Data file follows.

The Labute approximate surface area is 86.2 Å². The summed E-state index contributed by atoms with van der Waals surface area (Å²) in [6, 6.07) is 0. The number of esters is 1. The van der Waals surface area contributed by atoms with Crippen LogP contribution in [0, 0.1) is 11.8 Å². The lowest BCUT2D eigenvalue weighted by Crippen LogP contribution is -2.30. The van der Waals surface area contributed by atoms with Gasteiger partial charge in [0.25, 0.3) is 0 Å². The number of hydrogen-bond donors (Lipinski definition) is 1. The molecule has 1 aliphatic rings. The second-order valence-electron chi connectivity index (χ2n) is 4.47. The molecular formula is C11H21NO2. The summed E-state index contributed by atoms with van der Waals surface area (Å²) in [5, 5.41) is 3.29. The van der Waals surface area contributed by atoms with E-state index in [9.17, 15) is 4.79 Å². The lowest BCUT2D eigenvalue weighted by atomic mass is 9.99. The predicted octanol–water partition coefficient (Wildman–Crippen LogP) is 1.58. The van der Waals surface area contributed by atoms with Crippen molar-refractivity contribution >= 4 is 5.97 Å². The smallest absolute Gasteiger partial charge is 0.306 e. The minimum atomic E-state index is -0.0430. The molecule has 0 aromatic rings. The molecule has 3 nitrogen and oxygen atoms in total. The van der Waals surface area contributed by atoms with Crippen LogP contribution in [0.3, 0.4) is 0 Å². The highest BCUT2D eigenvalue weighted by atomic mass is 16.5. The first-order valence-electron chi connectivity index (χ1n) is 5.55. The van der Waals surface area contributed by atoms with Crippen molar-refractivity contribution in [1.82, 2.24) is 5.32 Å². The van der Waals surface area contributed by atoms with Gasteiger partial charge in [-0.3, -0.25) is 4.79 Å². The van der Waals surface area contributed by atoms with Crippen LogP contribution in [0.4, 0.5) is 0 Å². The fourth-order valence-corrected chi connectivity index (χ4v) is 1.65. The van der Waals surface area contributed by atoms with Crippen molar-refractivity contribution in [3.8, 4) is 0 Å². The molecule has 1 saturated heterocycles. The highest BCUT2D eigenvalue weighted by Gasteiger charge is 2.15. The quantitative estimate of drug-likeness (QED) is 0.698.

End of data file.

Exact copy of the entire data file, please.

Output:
The Labute approximate surface area is 86.2 Å². The summed E-state index contributed by atoms with van der Waals surface area (Å²) in [6, 6.07) is 0. The number of esters is 1. The van der Waals surface area contributed by atoms with Crippen LogP contribution in [0, 0.1) is 11.8 Å². The lowest BCUT2D eigenvalue weighted by Crippen LogP contribution is -2.30. The van der Waals surface area contributed by atoms with Gasteiger partial charge in [0.25, 0.3) is 0 Å². The number of hydrogen-bond donors (Lipinski definition) is 1. The molecule has 1 aliphatic rings. The second-order valence-electron chi connectivity index (χ2n) is 4.47. The molecular formula is C11H21NO2. The summed E-state index contributed by atoms with van der Waals surface area (Å²) in [5, 5.41) is 3.29. The van der Waals surface area contributed by atoms with E-state index in [9.17, 15) is 4.79 Å². The lowest BCUT2D eigenvalue weighted by atomic mass is 9.99. The predicted octanol–water partition coefficient (Wildman–Crippen LogP) is 1.58. The van der Waals surface area contributed by atoms with Crippen molar-refractivity contribution >= 4 is 5.97 Å². The smallest absolute Gasteiger partial charge is 0.306 e. The minimum atomic E-state index is -0.0430. The molecule has 0 aromatic rings. The molecule has 3 nitrogen and oxygen atoms in total. The van der Waals surface area contributed by atoms with Crippen LogP contribution in [0.3, 0.4) is 0 Å². The highest BCUT2D eigenvalue weighted by atomic mass is 16.5. The first-order valence-electron chi connectivity index (χ1n) is 5.55. The van der Waals surface area contributed by atoms with Crippen molar-refractivity contribution in [1.82, 2.24) is 5.32 Å². The van der Waals surface area contributed by atoms with Gasteiger partial charge in [-0.3, -0.25) is 4.79 Å². The van der Waals surface area contributed by atoms with Crippen LogP contribution in [0.4, 0.5) is 0 Å². The fourth-order valence-corrected chi connectivity index (χ4v) is 1.65. The van der Waals surface area contributed by atoms with Crippen molar-refractivity contribution in [3.8, 4) is 0 Å². The molecule has 1 saturated heterocycles. The highest BCUT2D eigenvalue weighted by Gasteiger charge is 2.15. The quantitative estimate of drug-likeness (QED) is 0.698.